Last Lift of the Day

He laughs into the rear 
vision mirror when you ask 
his job. Tulips page past: 
yellow plastic, sunset, 
dried-blood red. And sakura: 
blooming late, worried 
under heavy pink. 
‘I’m a host,’ he says, 
lights a Lark cigarette, 
‘I entertain women 
at clubs.’ The car plunges 
into the tunnel, tiny lights fur 
the sides of your eyes, 
you splash into white. A swatch 
of pines crooks elbows 
at the sky, a striped spire sends 
clouds from a chemical factory. 
‘So what do the women want?’ you ask. 
‘To look, be touched, 
to touch.’ Blue smoke 
escapes the window gap,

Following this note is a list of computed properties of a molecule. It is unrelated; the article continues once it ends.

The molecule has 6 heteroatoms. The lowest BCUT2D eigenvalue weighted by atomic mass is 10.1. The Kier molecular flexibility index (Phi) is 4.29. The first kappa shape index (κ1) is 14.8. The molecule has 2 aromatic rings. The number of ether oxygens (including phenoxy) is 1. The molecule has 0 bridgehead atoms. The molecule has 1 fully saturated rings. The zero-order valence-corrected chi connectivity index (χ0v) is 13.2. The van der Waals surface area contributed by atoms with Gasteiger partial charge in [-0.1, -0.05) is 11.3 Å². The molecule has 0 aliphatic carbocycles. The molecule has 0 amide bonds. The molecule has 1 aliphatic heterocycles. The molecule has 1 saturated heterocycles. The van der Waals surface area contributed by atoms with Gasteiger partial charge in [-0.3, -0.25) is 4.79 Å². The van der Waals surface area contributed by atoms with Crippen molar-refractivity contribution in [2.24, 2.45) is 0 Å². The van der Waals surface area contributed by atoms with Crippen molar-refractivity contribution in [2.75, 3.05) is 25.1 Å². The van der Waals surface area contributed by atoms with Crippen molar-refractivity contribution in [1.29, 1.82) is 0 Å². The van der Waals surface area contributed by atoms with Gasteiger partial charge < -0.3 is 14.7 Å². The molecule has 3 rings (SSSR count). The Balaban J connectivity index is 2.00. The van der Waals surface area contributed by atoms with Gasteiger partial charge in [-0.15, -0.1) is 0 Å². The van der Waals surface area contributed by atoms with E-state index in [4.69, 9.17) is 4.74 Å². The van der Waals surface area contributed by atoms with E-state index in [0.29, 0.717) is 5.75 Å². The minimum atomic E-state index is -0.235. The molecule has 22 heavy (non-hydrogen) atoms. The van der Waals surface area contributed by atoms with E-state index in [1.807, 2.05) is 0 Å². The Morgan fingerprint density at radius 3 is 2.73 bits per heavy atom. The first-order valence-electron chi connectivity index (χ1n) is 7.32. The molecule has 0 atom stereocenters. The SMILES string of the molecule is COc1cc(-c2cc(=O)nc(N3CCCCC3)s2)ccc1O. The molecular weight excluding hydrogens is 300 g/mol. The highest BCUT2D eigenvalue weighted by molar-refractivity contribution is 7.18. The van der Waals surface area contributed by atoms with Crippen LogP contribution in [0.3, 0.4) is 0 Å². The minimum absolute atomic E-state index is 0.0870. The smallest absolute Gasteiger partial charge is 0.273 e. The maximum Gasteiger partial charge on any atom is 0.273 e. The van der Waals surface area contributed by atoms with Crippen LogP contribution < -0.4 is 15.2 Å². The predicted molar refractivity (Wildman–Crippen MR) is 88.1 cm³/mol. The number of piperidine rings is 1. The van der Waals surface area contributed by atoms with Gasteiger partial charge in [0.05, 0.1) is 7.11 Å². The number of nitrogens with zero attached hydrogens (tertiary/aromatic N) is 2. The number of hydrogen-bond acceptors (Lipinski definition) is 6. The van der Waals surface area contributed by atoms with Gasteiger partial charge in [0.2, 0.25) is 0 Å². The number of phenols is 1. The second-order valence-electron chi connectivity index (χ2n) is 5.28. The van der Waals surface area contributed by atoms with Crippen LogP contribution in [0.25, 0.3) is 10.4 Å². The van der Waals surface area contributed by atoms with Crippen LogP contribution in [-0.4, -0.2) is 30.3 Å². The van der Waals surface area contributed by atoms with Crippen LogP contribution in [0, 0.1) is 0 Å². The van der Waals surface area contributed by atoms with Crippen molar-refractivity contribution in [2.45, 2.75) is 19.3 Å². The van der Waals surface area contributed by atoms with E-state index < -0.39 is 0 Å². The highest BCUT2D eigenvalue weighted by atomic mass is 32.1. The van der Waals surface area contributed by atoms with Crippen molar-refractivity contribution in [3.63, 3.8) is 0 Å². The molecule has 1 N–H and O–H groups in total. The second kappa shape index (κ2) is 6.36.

kawara roofs shine by; 
an old woman’s dragging 
gumboots through a flooded 
rice paddy at the foot 
of a giant dam. 
‘You wanna try?’ 

The Light Snow

Three days out from the Damages exam, 
he chased her up the law library steps. 
‘I know you!’ he called after the back 
of her dress. ‘Do you know Eric?’ 
‘Yes,’ she said, hugged 
her notes to her breasts. 
On Saturday they ate black bean beef, 
drank speights from big, brown bottles. 
She smiled at him all night, 
with black bean in her teeth. 
I’m Still Alive streamed out of 
Kelly-the-skateboarder’s window. 
The girl piled up cans of beer as she drank, 
& boy did she drink. 
He was stringing lights along a fence, 
laughing into his flatmate’s hair. 
She pretended to concentrate on the cans 
of speights growing around her, 
while blonde Jeremy smashed every single 
light bulb in the house with a stick. 


Johanna Aitchison is currently writing poetry and avoiding the sun in her hometown in the Bay of Islands. She’s had poetry published in SportLandfall and JAAM before but this is her first time in Turbine.